Abstract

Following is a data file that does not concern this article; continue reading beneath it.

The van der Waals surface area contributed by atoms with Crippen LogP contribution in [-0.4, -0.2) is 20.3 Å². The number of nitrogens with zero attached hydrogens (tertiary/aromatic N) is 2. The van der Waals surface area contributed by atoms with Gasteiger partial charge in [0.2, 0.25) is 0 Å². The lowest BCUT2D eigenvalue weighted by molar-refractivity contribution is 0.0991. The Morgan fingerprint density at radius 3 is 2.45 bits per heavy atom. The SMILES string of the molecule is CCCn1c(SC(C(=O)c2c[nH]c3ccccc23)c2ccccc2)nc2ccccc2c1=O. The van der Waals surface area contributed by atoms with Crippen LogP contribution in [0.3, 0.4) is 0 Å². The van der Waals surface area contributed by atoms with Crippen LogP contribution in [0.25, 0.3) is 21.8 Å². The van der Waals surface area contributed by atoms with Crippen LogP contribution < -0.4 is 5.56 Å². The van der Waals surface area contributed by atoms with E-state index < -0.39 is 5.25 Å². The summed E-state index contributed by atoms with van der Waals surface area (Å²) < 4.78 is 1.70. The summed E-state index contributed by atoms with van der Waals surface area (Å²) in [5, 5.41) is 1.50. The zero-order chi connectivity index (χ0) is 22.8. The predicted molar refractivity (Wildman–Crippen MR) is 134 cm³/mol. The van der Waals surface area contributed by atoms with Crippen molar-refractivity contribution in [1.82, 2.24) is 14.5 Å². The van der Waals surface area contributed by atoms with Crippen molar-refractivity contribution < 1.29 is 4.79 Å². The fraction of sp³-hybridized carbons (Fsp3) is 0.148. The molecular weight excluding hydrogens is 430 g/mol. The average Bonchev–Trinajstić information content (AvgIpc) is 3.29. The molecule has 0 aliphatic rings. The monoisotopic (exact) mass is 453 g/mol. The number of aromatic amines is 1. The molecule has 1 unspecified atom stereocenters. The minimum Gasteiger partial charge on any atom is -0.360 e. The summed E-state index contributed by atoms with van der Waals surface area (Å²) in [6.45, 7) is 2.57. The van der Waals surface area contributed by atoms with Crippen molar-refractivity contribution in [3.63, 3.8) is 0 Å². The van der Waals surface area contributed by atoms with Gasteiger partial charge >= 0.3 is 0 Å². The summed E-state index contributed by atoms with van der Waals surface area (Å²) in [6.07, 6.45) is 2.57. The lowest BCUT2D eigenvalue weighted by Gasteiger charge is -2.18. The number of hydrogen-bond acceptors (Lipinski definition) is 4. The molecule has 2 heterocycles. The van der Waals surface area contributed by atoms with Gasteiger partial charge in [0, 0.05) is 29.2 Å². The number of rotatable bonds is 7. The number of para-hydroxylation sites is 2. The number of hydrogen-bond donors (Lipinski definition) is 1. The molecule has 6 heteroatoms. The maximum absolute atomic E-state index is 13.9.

An isotopic study of sulfide minerals associated with sandstone-type uranium deposits of the Colorado Plateau and Wyoming indicates S 32 /S 34 ratios of these 57 samples varying between 21.93 to 23.32. The majority, however, exhibit ratios that are highly enriched in the lighter isotope compared to the ratio of primordial sulfur that is assumed to be similar in ratio to meteoritic troilites, which vary in ratio from 22.18 to 22.24.The samples are predominantly pyrite and marcasite, but chalcopyrite, covellite, and bornite are included, even though the sulfide mineral species appears to have no relationship to the specific ratio obtained. There is, furthermore, no indication of a difference between ratios obtained from sulfides collected within uranium ore zones in comparison to ratios of sulfides occurring in either adjacent or distant barren uranium ground. The formations (Triassic to Eocene) from which the samples were collected have no obvious correlation with the ratios, nor does the presence or absence of lignitic, woody, or other carbonaceous matter show any correlation with the ratios.The relatively broad spread of these high ratio values, especially of those samples collected from one deposit, is very suggestive of hydrogen sulfide derived from anerobic bacteria. It is suggested that sulfate waters (possibly both connate and meteoric in origin) in Mesozoic sediments of the Colorado Plateau area were reduced by anerobic bacteria to hydrogen sulfide when these waters encountered carbonaceous-rich zones that provided an environment and energy source for the bacteria. The hydrogen sulfide may have remained where formed or may have migrated to locales barren of carbonaceous matter, but most likely did both.At a later date, about 60 to 75 million years ago, ore solutions moving through these more porous and permeable channels encountered the very effective reducing agent of hydrogen sulfide which brought about the concentration of uranium through precipitation of the soluble uranyl ions to relatively insoluble UO 2 . At the same time iron (and in some cases copper) sulfate was precipitated as relatively insoluble sulfides.

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